The Arab Region: Atlas of Our Changing Environment examines the changes that have taken place at more than 80 locations using a combination of historical photographs as well as the latest satellite images.
UAE’s rapid development captured on latest satellite pictures
ABU DHABI // The pace of economic and social development has led to rapid environmental changes across the country, research by the United Nations reveals.
The changes are more prominent in the Arabian Gulf than anywhere else in the world and are documented in the UN Environment Programme’s (Unep) atlas for the region.
Unep has been working with the Abu Dhabi Global Environmental Data Initiative, supported by the Environment Agency Abu Dhabi, to release The Arab Region: Atlas of Our Changing Environment, which examines the changes at more than 80 locations using historical photographs and satellite images.
These clearly demonstrate the pace of development and wide-ranging change in land use, urban growth, degradation of marine and coastal areas, altered hydrology and shrinking water bodies, loss of habitats and the impact of climate change. The UAE is a prime example of such changes.
Briton Margaret Holmes, who has lived in Dubai for 18 years, has seen at first hand how the city and the UAE has been transformed.
“Dubai felt very small when we first came but it’s become a sprawling metropolis now as well as a place people look to for its forward thinking and rapid development,” she said.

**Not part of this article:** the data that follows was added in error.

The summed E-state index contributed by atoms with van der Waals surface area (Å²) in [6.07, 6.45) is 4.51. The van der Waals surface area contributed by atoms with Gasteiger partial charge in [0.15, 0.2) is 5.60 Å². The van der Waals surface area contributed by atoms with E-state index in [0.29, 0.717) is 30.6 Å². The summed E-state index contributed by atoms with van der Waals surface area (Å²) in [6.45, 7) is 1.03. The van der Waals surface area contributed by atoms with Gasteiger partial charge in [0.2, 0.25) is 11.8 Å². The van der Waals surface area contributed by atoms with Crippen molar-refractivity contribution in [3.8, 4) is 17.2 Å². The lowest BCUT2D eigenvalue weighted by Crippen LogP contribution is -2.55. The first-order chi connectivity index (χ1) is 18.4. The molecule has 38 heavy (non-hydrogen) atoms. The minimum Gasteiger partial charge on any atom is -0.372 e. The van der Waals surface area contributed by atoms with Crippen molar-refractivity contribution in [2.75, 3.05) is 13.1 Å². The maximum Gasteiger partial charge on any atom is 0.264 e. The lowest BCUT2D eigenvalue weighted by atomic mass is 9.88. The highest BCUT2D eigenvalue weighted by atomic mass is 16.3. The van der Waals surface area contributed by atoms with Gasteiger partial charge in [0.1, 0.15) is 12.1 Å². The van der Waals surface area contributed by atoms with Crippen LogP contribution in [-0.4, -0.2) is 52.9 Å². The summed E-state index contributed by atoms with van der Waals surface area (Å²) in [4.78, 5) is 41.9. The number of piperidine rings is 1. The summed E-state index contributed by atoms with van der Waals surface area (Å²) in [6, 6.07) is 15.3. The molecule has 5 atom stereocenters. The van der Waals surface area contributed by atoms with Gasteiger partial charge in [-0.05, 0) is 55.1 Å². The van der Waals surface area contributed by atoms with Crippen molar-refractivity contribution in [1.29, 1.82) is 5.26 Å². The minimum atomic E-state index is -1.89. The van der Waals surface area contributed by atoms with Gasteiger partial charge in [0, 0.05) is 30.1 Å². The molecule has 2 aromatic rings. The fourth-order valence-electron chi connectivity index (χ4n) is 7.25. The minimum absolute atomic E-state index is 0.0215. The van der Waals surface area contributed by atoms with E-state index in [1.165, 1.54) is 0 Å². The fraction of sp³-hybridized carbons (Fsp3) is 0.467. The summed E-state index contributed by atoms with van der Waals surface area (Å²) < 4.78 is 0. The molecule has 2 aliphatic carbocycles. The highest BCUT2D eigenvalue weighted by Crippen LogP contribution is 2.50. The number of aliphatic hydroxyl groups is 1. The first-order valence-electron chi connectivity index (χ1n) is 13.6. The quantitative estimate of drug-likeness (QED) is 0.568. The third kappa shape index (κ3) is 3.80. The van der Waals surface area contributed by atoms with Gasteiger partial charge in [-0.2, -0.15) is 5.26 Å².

“There were very few places to go back then and we really did feel we were living in the desert, whereas now, with the growth of spaces from parks to malls, it is a very different geographic landscape as well as socially and economically. Often it can feel like you’re in any urban city, not the desert.”
Christopher Dickens, also from the UK, has worked in the oil industry in Abu Dhabi for 15 years. He said changes in the capital had been rapid, most notably over the past eight to 10 years.
“When I first came, everyone in the community pretty much knew each other, or at least was connected in some way or another. Now, driving from one residential area to another can take you 30 minutes with all the developments to the city both on and off the island. It is a very different place, more modern, more urban, more cosmopolitan.”
The atlas images highlight the distinctive circumstances and challenges faced in the region, including limited fresh water, rapid urbanisation, depletion of natural resources and the vulnerability of many towns and cities to environmental risks and natural disasters.
It also illustrates how humans have positively or negatively altered their surroundings and continue to make observable and measurable changes to the region and its environment.
Although the challenges depicted are striking, the atlas examines the opportunities that these present, as well as some of the innovative responses that are being implemented.
The atlas also shines a light on the environmental issues faced by each country and tracks the progress each is making towards achieving the goal of ensuring sustainability as part of the United Nations Millennium Development Goals.
Aimed at environmental policymakers, non-governmental organisations, the private sector, academics, teachers and the public, the atlas will bring local-level changes to the attention of global audiences and support improved decision-making and policy formulation for a more sustainable future.
It is the latest addition to a series of atlases coordinated by Unep that began in 2005 with the launch of a global atlas, One Planet, Many People. This new atlas aims to contribute to a better understanding of the dynamics of environmental change in the Arab region.